We loop across the marina district by Ft McHenry and it is lonely in the warehouses crossing mile ten at 78 minutes. The loop of the actual Fort has not yet been added to the course. At mile 13 we are back to the inner harbor and the crowds pick up. We cross the half marathon point at (1:42) 102 minutes and I spot Dad and now with Mom, Heather and Jen Kirkegaard. They are pumped up as am I. Dave is amazed at all the love we (I ) am getting. After all this is my marathon debut and my family has not been to many races before.

We cruise Fells Point at mile 15 and head north to Patterson Park. All systems are still go. We are about 3 minutes ahead of 8 minute pacing. Dave has us locked into a sub 3:30 time. Sounds good to me, this is all unknown physical exploration but let go with it! At mile 16 the course gets rolling hilly as we navigate some of the sketchier sections of the city. The crowd support here is more out of curiosity than of interest in endurance racing.

At mile 17 I detect my first hint of trouble. A quick twinge of the right hamstring. I block it out and press on. Momentary blip? Let's hope so! At mile 19 way out in north Baltimore, I hear my name called (No names on our numbers) so who can that be? Why it is Dad, Mom, Heather, and Jen. After a walk from the Inner Harbor they flagged a cab uptown and arrive less than 4 minutes before I steam by. Dave and I are still three minutes sub 8 minute pace. I am on top of the world and fired up by their presence. Dave just shakes his head and reminds me to focus!

At mile 20 we hit Patterson Park and an uphill to a big water stop. Dave suggests we walk for 30 seconds to intake some fluids. We are at 2 hours and 30 minutes in and still 4 minutes ahead and can walk for a little bit. Wow!! that feels great! When he starts into his run, I pause for a second. My body likey walky. But off we go and we are back on track. At mile 21 the hammy twinge is back, and this time alarmingly from my glutes down to my knee. It disappears a second time but the alarm bells are going off. I am still in business, but now I am nervous is that what hitting the wall is all about!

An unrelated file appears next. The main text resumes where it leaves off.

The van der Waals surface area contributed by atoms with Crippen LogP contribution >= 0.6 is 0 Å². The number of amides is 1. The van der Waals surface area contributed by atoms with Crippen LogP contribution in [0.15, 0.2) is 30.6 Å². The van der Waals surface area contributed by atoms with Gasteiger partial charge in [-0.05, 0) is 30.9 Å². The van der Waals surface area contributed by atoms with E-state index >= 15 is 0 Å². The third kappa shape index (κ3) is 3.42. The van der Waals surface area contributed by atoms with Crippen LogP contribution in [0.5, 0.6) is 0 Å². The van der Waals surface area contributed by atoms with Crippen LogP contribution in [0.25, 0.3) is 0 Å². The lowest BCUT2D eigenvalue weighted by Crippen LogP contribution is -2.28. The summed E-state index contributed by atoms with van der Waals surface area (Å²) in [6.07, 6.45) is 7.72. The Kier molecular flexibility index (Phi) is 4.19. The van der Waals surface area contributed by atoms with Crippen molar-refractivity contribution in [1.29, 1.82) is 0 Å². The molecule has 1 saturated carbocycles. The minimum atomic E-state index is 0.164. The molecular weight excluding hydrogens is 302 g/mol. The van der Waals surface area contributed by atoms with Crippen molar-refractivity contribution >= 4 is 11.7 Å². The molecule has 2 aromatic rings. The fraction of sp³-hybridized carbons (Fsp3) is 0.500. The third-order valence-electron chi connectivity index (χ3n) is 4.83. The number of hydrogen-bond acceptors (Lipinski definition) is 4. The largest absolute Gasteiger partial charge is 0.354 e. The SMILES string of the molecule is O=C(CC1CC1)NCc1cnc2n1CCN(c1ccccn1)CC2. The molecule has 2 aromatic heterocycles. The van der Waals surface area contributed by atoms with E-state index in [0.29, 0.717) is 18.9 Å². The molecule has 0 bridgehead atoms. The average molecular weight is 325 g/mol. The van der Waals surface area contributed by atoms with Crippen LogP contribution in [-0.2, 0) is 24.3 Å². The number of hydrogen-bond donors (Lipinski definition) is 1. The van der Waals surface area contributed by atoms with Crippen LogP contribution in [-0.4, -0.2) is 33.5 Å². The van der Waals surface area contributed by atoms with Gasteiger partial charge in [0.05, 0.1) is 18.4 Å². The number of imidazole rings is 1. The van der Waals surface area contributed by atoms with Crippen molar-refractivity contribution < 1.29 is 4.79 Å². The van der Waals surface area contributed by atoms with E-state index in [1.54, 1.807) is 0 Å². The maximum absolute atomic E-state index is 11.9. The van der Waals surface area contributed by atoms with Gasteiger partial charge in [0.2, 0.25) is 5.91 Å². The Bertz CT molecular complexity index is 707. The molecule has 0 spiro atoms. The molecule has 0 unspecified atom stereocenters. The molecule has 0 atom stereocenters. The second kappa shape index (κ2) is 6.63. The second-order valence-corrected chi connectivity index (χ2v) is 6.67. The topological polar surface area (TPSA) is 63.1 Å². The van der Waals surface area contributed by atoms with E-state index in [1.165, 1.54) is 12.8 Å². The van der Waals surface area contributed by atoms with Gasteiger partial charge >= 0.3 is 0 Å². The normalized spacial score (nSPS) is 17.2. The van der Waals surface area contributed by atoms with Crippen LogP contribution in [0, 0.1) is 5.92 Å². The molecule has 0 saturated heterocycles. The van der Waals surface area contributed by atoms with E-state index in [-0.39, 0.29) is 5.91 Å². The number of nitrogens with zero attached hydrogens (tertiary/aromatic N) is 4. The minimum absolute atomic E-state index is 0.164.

At mile 22, I am in trouble. What is happening? My body is not listening. My brain says run, and the legs chortle. Both hammies charlie horse up and I am down. I mean falling down on the ground. I try to rise, but no go amigo! I look up in fear and see Dave twist around and look . I am not sure if my fear face spooked him or what, but he slows momentarily, looks again through some other runners now and then disappears down the road. It is mile 22, and I am on the ground. Worse still now I am on my own with no plan beyond minimizing pain by not moving my legs.